How Does Iron Kill Lawn Moss?

Updated November 21, 2016

Iron is one product that can be mixed at home with water and sprayed on the lawn to kill moss. Moss thrives in damp areas of the lawn that don't get a lot of sunlight. Sometimes, moss is unavoidable, especially when the weather has also been rainy, which contributes to its growth. But moss usually doesn't appear on a healthy lawn; it appears on a lawn with poor or compacted soil that is generally unhealthy to begin with.

How Does It Work?

According to Oregon State University, iron compounds act as a contact herbicide when applied to moss. They essentially burn the moss, stressing the plant to the point of death. The moss will turn brown and appear dead, just as other undesirable plants do when sprayed with a weed killer or similar product. However, iron doesn't remove or remedy the underlying problem that is supporting moss growth in the first place. And if those problems aren't fixed, the moss will return.

Iron Products

There are a few different iron compounds available for use by the homeowner on moss problems in the backyard. According to the University of Alaska Fairbanks Cooperative Extension Service, there are ferrous ammonium sulphate, ferrous sulphate, ferric sulphate, as well as iron chelates. These products are available in liquid and granular formations. Granular formations should be mixed with water and applied as a spray. Oregon State University recommends that 85.1gr. of iron sulphate or ferrous ammonium sulphate be mixed with 5 gallons of water and sprayed over an area no larger than 1,000 square feet.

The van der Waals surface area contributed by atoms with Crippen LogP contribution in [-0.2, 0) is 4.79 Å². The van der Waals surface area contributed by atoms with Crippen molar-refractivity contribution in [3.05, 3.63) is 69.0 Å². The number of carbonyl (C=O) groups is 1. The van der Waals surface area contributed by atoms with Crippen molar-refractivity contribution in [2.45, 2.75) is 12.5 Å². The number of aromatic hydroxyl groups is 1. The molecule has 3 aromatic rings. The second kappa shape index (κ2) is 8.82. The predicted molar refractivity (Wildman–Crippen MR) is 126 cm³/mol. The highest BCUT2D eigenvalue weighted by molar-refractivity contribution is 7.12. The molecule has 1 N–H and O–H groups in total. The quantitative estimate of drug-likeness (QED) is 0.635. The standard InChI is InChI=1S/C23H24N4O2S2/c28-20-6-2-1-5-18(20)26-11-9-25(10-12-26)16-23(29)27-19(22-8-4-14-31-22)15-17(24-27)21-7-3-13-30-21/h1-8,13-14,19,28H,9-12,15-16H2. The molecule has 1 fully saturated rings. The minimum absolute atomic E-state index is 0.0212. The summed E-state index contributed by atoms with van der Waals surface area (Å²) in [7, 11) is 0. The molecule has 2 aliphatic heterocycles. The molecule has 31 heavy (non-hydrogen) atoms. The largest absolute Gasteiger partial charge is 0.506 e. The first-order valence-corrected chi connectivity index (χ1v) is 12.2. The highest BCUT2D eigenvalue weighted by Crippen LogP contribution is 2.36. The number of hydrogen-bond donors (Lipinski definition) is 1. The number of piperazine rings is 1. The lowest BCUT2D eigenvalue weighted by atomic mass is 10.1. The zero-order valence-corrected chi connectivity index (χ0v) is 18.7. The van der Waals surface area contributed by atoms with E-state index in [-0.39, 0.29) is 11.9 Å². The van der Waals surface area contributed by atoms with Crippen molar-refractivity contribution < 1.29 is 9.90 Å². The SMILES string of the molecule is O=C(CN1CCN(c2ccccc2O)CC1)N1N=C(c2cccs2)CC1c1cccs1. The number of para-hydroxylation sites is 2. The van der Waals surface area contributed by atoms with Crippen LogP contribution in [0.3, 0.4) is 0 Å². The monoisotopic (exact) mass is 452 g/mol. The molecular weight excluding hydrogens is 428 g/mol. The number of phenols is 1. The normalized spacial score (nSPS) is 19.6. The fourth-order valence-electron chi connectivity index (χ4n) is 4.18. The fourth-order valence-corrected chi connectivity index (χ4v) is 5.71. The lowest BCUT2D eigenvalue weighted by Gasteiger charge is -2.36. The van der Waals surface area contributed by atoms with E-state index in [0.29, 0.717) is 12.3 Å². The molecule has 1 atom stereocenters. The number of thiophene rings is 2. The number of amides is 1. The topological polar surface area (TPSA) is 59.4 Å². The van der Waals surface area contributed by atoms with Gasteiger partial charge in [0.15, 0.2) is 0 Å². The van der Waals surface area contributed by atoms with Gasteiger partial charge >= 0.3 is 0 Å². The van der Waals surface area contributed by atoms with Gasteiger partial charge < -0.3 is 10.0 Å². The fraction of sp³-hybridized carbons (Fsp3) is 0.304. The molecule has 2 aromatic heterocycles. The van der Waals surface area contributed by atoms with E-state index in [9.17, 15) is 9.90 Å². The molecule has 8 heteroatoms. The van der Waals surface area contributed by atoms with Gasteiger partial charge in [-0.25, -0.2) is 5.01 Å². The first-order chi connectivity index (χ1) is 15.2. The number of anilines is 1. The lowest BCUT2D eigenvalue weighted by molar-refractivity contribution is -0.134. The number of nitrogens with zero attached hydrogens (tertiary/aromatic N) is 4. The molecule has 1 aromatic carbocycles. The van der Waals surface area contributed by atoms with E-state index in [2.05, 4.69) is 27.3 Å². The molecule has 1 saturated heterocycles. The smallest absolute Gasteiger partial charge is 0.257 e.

Soil Improvement

Grass that is growing on soil that can't support it will quickly yield to moss and other weeds. If the moss is extensive, kill it off, then begin a comprehensive soil improvement program before replacing the turf. Before applying the iron compounds, aerate the soil with a power rake or the proper dethatching tool. After the moss has been removed, till the soil and amend it with compost prior to planting the grass seed.

Site Improvement

Sometimes, the problem may be that the site isn't favourable to growing grass at all. Very shady spots under trees, for example, may be better suited to a shade garden than a patch of turf. If you can increase sunlight to the ground by removing some tree branches, without damaging or stressing the tree, then increase sunlight penetration before reseeding the area.

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About the Author

Based in Fort Collins, Colo., Dannah Swift has been writing since 2009. She writes about green living, careers and the home garden. Her writing has appeared on various websites. She holds a Master of Arts in English literature from the University of New Hampshire and is currently pursuing a certificate in paralegal studies.